Well, in looking for information about green tea as to fighting the Flu, I found just what I was looking for. Several web sites had great information and even this site, I found additional info.

But I had to leave comment because I was tickled by the response left by Anonymous to julian; "you are a bitch". (laughing) Grow up Anonymous!!! (laughing)

So, I thank you Julian for your posting. I agreed with it and thought it well stated and so I will take it into consideration as I more properly sip my green tea to ward off the flu.
dorothy

Oct 19, 2009
I inclined to agree with "anonymous"
by: Anonymous 2

None of this is conclusive PLUS chinese people (and Japanese and Korean) actually eat tea leaves all the time or so I'm told by all my international student friends from east Asian.

One friend went so far as to say that it's a cultural norm to eat tea leaves because it cleans the palelt and keeps your mouth fresher.

Also - there's heavy metals and all kinds of things in pretty much everything we eat. and it's not necessarily a bad thing.

Zinc is a necessity and it's absolutely a heavy metal. and putting tea in BOILING water is going to de-lodge contaminants whether they're water soluble or not.

Oct 19, 2009
Drink versus Eating Tea Leaves
by: Julian

I think it just comes back to how comfortable you are eating tea leaves.

The issue is that tea leaves have the tendency to absorp contaminants from the environment.

The older the leaves, the higher the risk.

Risks are the lowest when:

- you are drinking a young tea buds (i.e. the first two leaves at the top of the bush)

- green tea (because they are younger leaves)

- your tea leaves are high quality and taste good

- you drink a small amount of tea each day

There is a big difference on what you actually consume when you are drinking soluble soiids OR eating whole leaves.

If you are not confident of the quality of your leaves, or just want to be safe, or you are drinking a lot a lot of tea, then my advice is to drink it, not eat it.

Nov 15, 2009
Tea leaves are good
by: Trevor S.

A contaminated tea bag will still give you the contaminates when placed in water.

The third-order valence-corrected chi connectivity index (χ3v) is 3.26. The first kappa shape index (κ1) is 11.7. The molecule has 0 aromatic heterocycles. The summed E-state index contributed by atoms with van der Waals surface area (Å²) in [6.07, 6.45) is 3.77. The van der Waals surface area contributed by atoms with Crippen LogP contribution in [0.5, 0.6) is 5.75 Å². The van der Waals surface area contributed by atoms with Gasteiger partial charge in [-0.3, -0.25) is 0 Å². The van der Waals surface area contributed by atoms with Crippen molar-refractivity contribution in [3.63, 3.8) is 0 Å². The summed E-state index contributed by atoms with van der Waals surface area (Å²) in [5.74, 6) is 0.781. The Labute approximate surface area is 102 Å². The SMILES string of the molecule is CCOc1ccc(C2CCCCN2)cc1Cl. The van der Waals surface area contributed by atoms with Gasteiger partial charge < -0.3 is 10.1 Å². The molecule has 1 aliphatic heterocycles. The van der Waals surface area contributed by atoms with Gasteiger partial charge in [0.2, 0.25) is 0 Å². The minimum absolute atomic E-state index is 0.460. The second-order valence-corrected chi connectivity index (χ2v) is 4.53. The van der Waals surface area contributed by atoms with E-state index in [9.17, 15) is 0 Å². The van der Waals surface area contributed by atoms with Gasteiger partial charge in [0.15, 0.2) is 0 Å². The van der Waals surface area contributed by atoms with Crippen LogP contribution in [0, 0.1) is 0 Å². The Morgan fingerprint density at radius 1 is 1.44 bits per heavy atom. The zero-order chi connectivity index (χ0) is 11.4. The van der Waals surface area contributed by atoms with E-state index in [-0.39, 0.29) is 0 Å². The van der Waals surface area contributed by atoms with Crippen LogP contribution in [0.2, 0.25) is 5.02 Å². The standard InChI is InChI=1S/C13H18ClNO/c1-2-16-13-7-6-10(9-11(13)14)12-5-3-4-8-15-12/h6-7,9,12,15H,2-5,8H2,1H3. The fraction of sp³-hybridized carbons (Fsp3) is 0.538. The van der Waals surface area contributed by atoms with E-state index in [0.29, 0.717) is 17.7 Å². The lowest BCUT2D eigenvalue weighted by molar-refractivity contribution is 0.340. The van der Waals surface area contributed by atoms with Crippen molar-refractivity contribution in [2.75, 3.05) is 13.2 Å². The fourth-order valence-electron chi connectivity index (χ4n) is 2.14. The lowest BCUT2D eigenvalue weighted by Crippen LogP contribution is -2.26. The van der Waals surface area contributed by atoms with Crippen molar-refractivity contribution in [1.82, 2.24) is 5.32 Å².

Bacteria will often die in high temperatures , so your probably safe on that part . If there are pesticides which I highly doubt.

You are still consuming that, no matter if you eat it or if its placed in water , most pesticides are water soluble.

Not to mention , a lot of foods in your local grocery mart probably have had pesticides on it at one point , or are still in the food itself.

So don't be scared to eat some tea leaves, after all you are getting all of its benefits when eating it , and your getting less from drinking.

There is so much nutrients and such being absorbed in to the water that it cannot absorb anymore and therefore you'll be loosing out because a lot of the benefits are still in the leaves and not in your cup of tea.

My advice: Eat tea leaves or drink them, whichever you prefer.

Nov 16, 2009
Eat dry leaves for your health
by: Bev

While traveling in Morocco, I got a case of diarrhea. Our guide procured some dry "Moroccan green tea" leaves (I think it is actually a certain variety of Chinese green tea) in the dried form of little pearls. He gave me the tea and instructed me to swallow two or three teaspoonfuls with as little water as possible just to get it to go down.

It worked like a charm - very quickly and completely - my previously recurring, miserable symptoms disappeared. I have used it several times since for severe indigestion and nausea and again had very satisfactory results.

My theory is that the tea leaves expand, and thoroughly absorb everything in their path. From stomach to colon, they cleanse and carry a lot of contaminants right on out of the body. Like a sponge, soaking up and clearing out bacteria, mucous and acid.